Friday, October 31, 2014

This Does Not Define You

 This does not define you. You are more than the grade on a civil service exam. You are a strong, talented, highly educated librarian. You work hard to stay on top of your profession while going to school, working two jobs, raising a family, or maybe still living at home. Every day at the desk adds to the sum total of your experience and knowledge.  Each and every day you become a better, more experienced professional.
You may be an expert in technology, reader’s advisory, or story time. You may struggle to keep up with Live-brary’s never-ending updates. But that does not define you. Your willingness, your dedication, and your determination to succeed will help you leave a mark in the library world regardless of your place on the list or your annual salary.
Wherever you are in your career, you are a valuable member of this profession. We all want to grab that brass ring, to score a 100 and snag a full-time job. Don’t make it your whole world. You’re doing good work. And if no one else has told you that lately, they should have, because it’s true.
So when you sit down to take that test tomorrow, take a deep breath and relax. Do your best and leave the rest to the universe (however you define it). You are more than a grade. You are more than a library professional. You are a valuable, capable, loveable, worthwhile individual.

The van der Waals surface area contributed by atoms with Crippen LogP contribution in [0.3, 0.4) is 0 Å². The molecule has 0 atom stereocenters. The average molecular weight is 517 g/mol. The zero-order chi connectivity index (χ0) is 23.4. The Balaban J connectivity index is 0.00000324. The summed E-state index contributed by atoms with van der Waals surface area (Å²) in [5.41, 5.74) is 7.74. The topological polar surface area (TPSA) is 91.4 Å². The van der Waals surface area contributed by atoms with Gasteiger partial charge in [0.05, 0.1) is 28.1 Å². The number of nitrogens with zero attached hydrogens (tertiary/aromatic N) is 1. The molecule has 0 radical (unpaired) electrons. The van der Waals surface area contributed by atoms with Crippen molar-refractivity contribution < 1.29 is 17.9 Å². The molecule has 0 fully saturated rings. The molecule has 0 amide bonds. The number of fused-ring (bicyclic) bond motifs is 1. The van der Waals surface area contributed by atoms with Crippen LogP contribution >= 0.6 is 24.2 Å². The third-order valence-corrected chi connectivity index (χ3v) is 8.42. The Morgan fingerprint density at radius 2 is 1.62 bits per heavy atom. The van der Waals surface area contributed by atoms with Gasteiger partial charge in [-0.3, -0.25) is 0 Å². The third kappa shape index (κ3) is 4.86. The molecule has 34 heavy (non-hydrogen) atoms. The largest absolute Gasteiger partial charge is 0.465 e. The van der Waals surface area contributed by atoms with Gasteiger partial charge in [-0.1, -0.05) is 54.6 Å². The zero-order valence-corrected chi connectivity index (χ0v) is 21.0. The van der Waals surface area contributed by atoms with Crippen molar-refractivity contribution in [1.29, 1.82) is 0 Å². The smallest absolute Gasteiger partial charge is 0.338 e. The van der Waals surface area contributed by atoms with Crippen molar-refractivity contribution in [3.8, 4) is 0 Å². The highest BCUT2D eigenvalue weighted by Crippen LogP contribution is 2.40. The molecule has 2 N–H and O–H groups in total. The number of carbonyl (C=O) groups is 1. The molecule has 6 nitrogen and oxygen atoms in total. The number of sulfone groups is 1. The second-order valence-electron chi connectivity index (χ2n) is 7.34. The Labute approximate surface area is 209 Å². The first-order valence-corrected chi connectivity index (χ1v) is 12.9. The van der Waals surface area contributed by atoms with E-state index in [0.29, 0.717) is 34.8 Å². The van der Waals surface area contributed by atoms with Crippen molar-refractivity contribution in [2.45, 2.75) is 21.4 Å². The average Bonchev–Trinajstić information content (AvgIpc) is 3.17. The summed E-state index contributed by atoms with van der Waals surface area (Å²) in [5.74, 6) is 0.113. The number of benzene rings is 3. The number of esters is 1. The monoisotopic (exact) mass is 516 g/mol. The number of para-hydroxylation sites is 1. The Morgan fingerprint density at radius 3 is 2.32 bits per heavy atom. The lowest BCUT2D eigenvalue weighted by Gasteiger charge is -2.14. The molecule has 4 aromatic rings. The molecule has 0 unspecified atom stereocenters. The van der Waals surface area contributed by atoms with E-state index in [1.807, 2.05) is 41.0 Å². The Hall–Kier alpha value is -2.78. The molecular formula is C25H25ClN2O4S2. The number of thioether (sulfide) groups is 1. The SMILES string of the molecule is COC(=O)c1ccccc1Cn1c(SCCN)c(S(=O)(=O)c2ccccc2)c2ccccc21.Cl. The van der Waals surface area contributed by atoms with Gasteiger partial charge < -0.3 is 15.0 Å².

Good luck, my dear colleagues.  I’ll see you on the other side.

Wednesday, October 29, 2014

Don't hate me because I'm weeding

Weeding ... deselection ... taking out the trash ... whatever you want to call it, some love it, some hate it, but it's a necessary function in the library.  Sometimes we get rid of materials because they're damaged, old, or falling apart.  Sometimes we get rid of things because they've become outdated.  And sometimes we get rid of materials because the shelves are full and we need to make room for new things.

A library is not a warehouse.  We can't keep everything.  Even the Library of Congress is having trouble keeping "everything." It just can't be done.  Careful weeding and maintenance of a library's collection keeps it current and relevant for the community it serves.  So librarians use their training, their experience, and their knowledge of their collections and their communities to keep the stacks filled with things that will be used.  There's no room on the shelves for books, movies, or music that just don't circulate.

So don't hate me because I'm weeding the collection, I'm making room for the good things to come.  And hey, I'm just doing my job.